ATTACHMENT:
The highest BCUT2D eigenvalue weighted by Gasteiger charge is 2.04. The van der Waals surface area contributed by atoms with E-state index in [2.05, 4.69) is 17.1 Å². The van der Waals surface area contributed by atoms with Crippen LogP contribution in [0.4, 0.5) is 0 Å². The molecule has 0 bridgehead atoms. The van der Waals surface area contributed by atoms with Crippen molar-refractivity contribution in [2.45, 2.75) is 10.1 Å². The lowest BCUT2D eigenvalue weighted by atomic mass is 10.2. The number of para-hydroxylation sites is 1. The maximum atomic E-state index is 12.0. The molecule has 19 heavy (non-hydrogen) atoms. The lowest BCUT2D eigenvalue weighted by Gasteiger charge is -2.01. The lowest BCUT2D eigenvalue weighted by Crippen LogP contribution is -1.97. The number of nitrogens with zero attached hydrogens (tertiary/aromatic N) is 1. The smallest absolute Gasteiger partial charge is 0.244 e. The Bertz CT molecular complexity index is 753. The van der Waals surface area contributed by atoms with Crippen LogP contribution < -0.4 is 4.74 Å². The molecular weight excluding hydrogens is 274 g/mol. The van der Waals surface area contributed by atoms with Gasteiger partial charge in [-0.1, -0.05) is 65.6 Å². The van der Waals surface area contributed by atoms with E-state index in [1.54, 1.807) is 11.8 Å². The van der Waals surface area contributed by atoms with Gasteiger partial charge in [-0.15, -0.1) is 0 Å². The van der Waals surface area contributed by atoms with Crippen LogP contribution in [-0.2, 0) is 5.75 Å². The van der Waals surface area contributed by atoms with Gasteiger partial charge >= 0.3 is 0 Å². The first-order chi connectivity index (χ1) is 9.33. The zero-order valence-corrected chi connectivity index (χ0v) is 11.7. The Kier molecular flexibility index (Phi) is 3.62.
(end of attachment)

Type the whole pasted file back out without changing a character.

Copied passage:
The highest BCUT2D eigenvalue weighted by Gasteiger charge is 2.04. The van der Waals surface area contributed by atoms with E-state index in [2.05, 4.69) is 17.1 Å². The van der Waals surface area contributed by atoms with Crippen LogP contribution in [0.4, 0.5) is 0 Å². The molecule has 0 bridgehead atoms. The van der Waals surface area contributed by atoms with Crippen molar-refractivity contribution in [2.45, 2.75) is 10.1 Å². The lowest BCUT2D eigenvalue weighted by atomic mass is 10.2. The number of para-hydroxylation sites is 1. The maximum atomic E-state index is 12.0. The molecule has 19 heavy (non-hydrogen) atoms. The lowest BCUT2D eigenvalue weighted by Gasteiger charge is -2.01. The lowest BCUT2D eigenvalue weighted by Crippen LogP contribution is -1.97. The number of nitrogens with zero attached hydrogens (tertiary/aromatic N) is 1. The smallest absolute Gasteiger partial charge is 0.244 e. The Bertz CT molecular complexity index is 753. The van der Waals surface area contributed by atoms with Crippen LogP contribution < -0.4 is 4.74 Å². The molecular weight excluding hydrogens is 274 g/mol. The van der Waals surface area contributed by atoms with Gasteiger partial charge in [-0.1, -0.05) is 65.6 Å². The van der Waals surface area contributed by atoms with E-state index in [1.54, 1.807) is 11.8 Å². The van der Waals surface area contributed by atoms with Gasteiger partial charge in [-0.15, -0.1) is 0 Å². The van der Waals surface area contributed by atoms with Crippen LogP contribution in [-0.2, 0) is 5.75 Å². The van der Waals surface area contributed by atoms with Gasteiger partial charge >= 0.3 is 0 Å². The first-order chi connectivity index (χ1) is 9.33. The zero-order valence-corrected chi connectivity index (χ0v) is 11.7. The Kier molecular flexibility index (Phi) is 3.62.